June Birthday Flower of the Month-The Rose


Rose, Clemens Garden, St. CloudGood Morning, Quilters!

If your birthday was in June–Happy Birthday!

Roses are YOUR birth flower.

Roses mean love, honor, faith, confidence…depending on the color and have been grown for more than 5000 years!


Roses were my grandmother’s favorite flower–one half her yard was dedicated to formal roses,  but until recently, I was too intimidated to plant roses in my garden.  They seemed so fussy-special feedings, pruning…aphids!

Then I watched Paul Zimmerman’s Craftsy Class:  The Gardener’s Guide to Growing Roses.  It’s a very practical guide that takes the mystery out of growing roses, discusses the history of roses and helps you choose roses to suit your gardening personality-from low maintenance shrubs to more formal tea roses.   I now have more than a dozen roses (all low-maintenance) in my garden and I love them!


It’s the perfect time to pick up a gardening class–or one of a machine quilting class!

Craftsy Sale

May I recommend:

Craftsy Title CardDoodle to Design, Craftsy, Lori Kennedy


We have stitched two different rose motifs:

Nora’s Rose Machine Quilt Tutorial HERENora's Rose Free Motion Quilting thread samples

Rose quilt, Aurifil thread

And the messy spiral, Christmas Rose HERE

Christmas Rose, FMQ, Kennedy


Our friend, Peggy created a Rose paper pattern HERE

Rose: Paper Piecing Pattern

The Rose-Pattern by Peggy Aare

May your quilts and your gardens be filled with roses!


PS…All tutorials, images and information are the property of Lori Kennedy at The Inbox Jaunt and are intended for personal use only.  Feel free to re-blog, pin or share with attribution to The Inbox Jaunt.  For all other purposes, please contact me at lckennedy@hotmail.com.  Thanks!






17 thoughts on “June Birthday Flower of the Month-The Rose

  1. It’s been one year since I began machine quilting with your doodling and free machine quilting lessons on internet. One year of joy and pleasure. You know how to share enthousiasm and confidence. Your rose is beautiful and theinboxjaunt site too, as well as your lessons. I wish you a wonderful Summer and so many gorgeous roses.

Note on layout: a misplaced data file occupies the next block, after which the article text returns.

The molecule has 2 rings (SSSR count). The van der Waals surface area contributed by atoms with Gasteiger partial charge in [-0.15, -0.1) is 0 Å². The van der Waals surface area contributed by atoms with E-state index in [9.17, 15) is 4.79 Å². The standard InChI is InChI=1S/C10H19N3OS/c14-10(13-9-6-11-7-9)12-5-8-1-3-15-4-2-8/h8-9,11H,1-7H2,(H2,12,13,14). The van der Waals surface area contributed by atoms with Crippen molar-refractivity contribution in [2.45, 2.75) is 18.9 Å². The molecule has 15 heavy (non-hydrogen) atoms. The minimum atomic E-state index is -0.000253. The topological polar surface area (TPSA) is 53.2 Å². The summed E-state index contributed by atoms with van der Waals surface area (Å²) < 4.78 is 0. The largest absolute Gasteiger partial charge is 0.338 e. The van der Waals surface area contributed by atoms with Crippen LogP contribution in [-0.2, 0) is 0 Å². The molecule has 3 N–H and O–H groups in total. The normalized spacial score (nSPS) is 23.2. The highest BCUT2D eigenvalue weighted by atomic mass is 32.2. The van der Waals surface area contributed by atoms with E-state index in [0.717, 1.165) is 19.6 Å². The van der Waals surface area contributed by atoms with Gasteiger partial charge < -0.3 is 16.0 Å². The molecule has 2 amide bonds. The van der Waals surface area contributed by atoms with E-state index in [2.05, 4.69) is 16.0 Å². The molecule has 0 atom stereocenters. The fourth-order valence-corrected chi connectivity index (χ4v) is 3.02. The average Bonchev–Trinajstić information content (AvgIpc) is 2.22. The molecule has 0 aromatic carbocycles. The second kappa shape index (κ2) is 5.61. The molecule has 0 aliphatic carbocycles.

2. Do you know the name of that rose? It looks a bit like a Joseph’s Coat, but I don’t think it is. Roses are beautiful, and a joy when they’re growing well. My Dolly Parton rose died over our hot dry summer and harsh winter this past year, it was a wonderful big blowsy red rose, just like Dolly. I might try to find a replacement.

  3. Your Rose photo is so exquisite… focus perfect ! Love it.. no need to eat lunch today as I feel I have been fed ! 🙂 There were roses here when we bought the place.. 4 kinds. All have done well being ignored… paying for that now.. The running climbing on the fence fluffy multiple bloom pink rose is in trouble…loss of most leaves and only about 20 blooms instead of few hundred. Sigh, I must walk out of the sewing room and go outside and investigate, then seek solution. In the pink fabric with scissors photo above, I really love the scallops around and the contrast of the backNforth stitching beside them.

  4. Absolutely beautiful, Lori. My birthday was last week and I have always wanted to both draw and quilt a rose. You are so inspiring.

  5. What a wonderful gift you and Peggy have shared with us! Not only a gorgeous rose, but tipped, I also see a perfect iceberg design with some tiny modifications – Thanks for the ‘two-fer’! Your Nora’s rose has become one of my ‘go to’ faves. I never would have attempted it before you!

  6. I just love seeing all the different FMQ motifs that you have used. I REALLY like the pink Nora’s Rose in this blog post. Can you tell me what kind of batting and thread you used for this? Also, I read the tutorial about it and wondered if you could show in more detail what you meant by the trailing line. Do you have a video tutorial for this one? THIS IS GORGEOUS!

    • A trailing line–is just a straight–but not too straight–line about one inch long to begin the next rose. I used Warm and Natural Cotton batting and either 28 wt Aurifil cotton or 40 wt Sulky Rayon.

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